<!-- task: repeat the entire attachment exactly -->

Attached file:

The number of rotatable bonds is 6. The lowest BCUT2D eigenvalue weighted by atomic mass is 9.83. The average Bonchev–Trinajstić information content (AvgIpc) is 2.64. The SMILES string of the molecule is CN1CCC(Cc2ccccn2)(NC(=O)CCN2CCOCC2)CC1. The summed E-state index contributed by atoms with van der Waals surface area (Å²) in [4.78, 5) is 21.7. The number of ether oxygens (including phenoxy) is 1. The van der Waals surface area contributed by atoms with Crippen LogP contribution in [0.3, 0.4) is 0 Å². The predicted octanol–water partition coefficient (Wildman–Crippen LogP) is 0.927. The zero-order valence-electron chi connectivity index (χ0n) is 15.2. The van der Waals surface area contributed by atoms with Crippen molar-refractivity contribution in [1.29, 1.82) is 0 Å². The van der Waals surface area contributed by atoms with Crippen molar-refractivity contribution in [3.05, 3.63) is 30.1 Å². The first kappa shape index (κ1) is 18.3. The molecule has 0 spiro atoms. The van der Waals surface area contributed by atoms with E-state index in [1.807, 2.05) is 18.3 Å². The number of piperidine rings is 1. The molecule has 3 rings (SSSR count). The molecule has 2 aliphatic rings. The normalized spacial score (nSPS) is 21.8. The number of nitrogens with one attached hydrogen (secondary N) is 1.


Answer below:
The number of rotatable bonds is 6. The lowest BCUT2D eigenvalue weighted by atomic mass is 9.83. The average Bonchev–Trinajstić information content (AvgIpc) is 2.64. The SMILES string of the molecule is CN1CCC(Cc2ccccn2)(NC(=O)CCN2CCOCC2)CC1. The summed E-state index contributed by atoms with van der Waals surface area (Å²) in [4.78, 5) is 21.7. The number of ether oxygens (including phenoxy) is 1. The van der Waals surface area contributed by atoms with Crippen LogP contribution in [0.3, 0.4) is 0 Å². The predicted octanol–water partition coefficient (Wildman–Crippen LogP) is 0.927. The zero-order valence-electron chi connectivity index (χ0n) is 15.2. The van der Waals surface area contributed by atoms with Crippen molar-refractivity contribution in [1.29, 1.82) is 0 Å². The van der Waals surface area contributed by atoms with Crippen molar-refractivity contribution in [3.05, 3.63) is 30.1 Å². The first kappa shape index (κ1) is 18.3. The molecule has 0 spiro atoms. The van der Waals surface area contributed by atoms with E-state index in [1.807, 2.05) is 18.3 Å². The number of piperidine rings is 1. The molecule has 3 rings (SSSR count). The molecule has 2 aliphatic rings. The normalized spacial score (nSPS) is 21.8. The number of nitrogens with one attached hydrogen (secondary N) is 1.